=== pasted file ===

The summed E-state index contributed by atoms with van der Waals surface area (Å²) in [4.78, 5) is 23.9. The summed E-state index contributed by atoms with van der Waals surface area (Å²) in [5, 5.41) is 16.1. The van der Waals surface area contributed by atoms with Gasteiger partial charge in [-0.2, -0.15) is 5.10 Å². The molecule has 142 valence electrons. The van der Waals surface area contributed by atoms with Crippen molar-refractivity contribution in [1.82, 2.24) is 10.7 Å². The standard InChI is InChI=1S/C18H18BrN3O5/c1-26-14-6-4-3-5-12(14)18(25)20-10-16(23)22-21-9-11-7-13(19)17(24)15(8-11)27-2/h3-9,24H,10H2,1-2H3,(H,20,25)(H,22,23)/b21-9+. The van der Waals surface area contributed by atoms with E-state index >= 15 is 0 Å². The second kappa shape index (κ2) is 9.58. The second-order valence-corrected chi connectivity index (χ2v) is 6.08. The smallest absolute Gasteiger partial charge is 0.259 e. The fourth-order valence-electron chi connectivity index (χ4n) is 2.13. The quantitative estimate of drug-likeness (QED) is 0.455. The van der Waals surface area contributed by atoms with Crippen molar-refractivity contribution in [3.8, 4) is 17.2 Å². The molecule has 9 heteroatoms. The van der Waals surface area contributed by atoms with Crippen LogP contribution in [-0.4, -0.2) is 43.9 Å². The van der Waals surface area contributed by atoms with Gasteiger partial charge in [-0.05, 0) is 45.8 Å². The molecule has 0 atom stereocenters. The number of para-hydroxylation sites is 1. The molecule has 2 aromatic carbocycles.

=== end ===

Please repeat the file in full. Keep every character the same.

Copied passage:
The summed E-state index contributed by atoms with van der Waals surface area (Å²) in [4.78, 5) is 23.9. The summed E-state index contributed by atoms with van der Waals surface area (Å²) in [5, 5.41) is 16.1. The van der Waals surface area contributed by atoms with Gasteiger partial charge in [-0.2, -0.15) is 5.10 Å². The molecule has 142 valence electrons. The van der Waals surface area contributed by atoms with Crippen molar-refractivity contribution in [1.82, 2.24) is 10.7 Å². The standard InChI is InChI=1S/C18H18BrN3O5/c1-26-14-6-4-3-5-12(14)18(25)20-10-16(23)22-21-9-11-7-13(19)17(24)15(8-11)27-2/h3-9,24H,10H2,1-2H3,(H,20,25)(H,22,23)/b21-9+. The van der Waals surface area contributed by atoms with E-state index >= 15 is 0 Å². The second kappa shape index (κ2) is 9.58. The second-order valence-corrected chi connectivity index (χ2v) is 6.08. The smallest absolute Gasteiger partial charge is 0.259 e. The fourth-order valence-electron chi connectivity index (χ4n) is 2.13. The quantitative estimate of drug-likeness (QED) is 0.455. The van der Waals surface area contributed by atoms with Crippen molar-refractivity contribution in [3.8, 4) is 17.2 Å². The molecule has 9 heteroatoms. The van der Waals surface area contributed by atoms with Crippen LogP contribution in [-0.4, -0.2) is 43.9 Å². The van der Waals surface area contributed by atoms with Gasteiger partial charge in [-0.05, 0) is 45.8 Å². The molecule has 0 atom stereocenters. The number of para-hydroxylation sites is 1. The molecule has 2 aromatic carbocycles.